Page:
Housing Challenges in Tillamook County during COVID-19: The Invisible Ones

www.tillamookcountypioneer.net

By Laura Swanson
The Facebook post on a new group Tillamook County Homelessness Update page from Amber Hall, started like this: “I sent this email to the Tillamook County commissioners office on Thursday April 16th, the mayors office and sending it to as many emails as I can find at the governor’s office. I have already received a response from Oregon Health Authority. So I’m pleased about that, but nothing from the commissioners or anyone in the area. So I keep reading how Oregon agencies are trying to help the unsheltered or home challenged, but that is just not the case here in Tillamook County ”

The following is the email Hall sent to the OHA: “They are understanding that centralized encampments are better than having the homeless wandering around with no one having any idea how their hygiene is. How does anyone expect someone to follow all these health and cleanliness rituals when they don’t even have access to a restroom? I figured that with almost every Oregon department claiming to be taking the homeless into consideration that at some point all the officials could come to some sort of compromise or even a plan for that matter.”
When Tillamook County Commissioners reviewed plans to close county parks and restrict all campgrounds on March 22nd, there were concerns raised about Tillamook County residents that make their homes in the parks. In private campgrounds, there are long-term space rental agreements that were not to be impacted by the closures, but there were an undetermined amount of people that bounce around from campground to campground for a variety of reasons. Since the closures, many of these folks have been unable to find a spot, resorting to camping in the woods and with little or no access to restrooms. The Pioneer has also heard reports that at some private campgrounds, access to showers has been restricted.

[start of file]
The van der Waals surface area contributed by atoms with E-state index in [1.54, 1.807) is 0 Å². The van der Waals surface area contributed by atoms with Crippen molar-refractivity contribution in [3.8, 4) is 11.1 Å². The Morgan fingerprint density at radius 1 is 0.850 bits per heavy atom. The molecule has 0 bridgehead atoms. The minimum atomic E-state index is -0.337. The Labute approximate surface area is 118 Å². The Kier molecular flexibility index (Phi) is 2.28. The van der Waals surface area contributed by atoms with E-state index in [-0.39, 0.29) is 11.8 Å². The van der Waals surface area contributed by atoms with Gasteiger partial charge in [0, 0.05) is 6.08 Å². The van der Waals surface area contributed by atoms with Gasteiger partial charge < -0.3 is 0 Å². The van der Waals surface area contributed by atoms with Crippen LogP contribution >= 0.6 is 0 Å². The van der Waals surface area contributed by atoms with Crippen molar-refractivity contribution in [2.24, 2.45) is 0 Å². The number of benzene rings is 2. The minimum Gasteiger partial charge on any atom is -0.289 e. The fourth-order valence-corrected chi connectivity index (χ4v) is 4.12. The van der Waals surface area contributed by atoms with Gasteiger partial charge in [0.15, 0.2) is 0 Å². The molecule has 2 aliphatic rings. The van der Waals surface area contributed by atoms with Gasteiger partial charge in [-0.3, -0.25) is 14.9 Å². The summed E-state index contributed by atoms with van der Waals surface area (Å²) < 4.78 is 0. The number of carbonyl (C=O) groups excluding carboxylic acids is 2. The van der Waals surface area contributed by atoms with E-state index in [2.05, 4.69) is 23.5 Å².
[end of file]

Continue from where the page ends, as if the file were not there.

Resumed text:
In the best of times, our rural communities have been challenged to address housing issues, and now in the worst of times, it’s revealing the cracks through which these people slip. They are invisible. Having served on the Housing Task Force, I have firsthand knowledge and experience of the view of homelessness in Tillamook County. Many/most don’t even see it. It’s not like in the valley with the camps along freeways and in parks. Here in Tillamook County you have to drive up the logging roads, or take the back roads to see the camps. Every story is different about how they got there, and it really doesn’t matter, no one deserves to be unsheltered, to not have a home. And contrary to that popular thought that, “They must’ve done something to end up homeless” oftentimes that wasn’t the case. So many people in our community are now hanging on the edge of the funnel. Before COVID-19, they were one paycheck away from losing their home or car, and now that paycheck is gone. There are so many stigmas of being homeless that become heavy baggage, which often include the added weight of mental health issues, substance abuse and a myriad of other problems. There are no easy solutions, and especially not in times of crisis.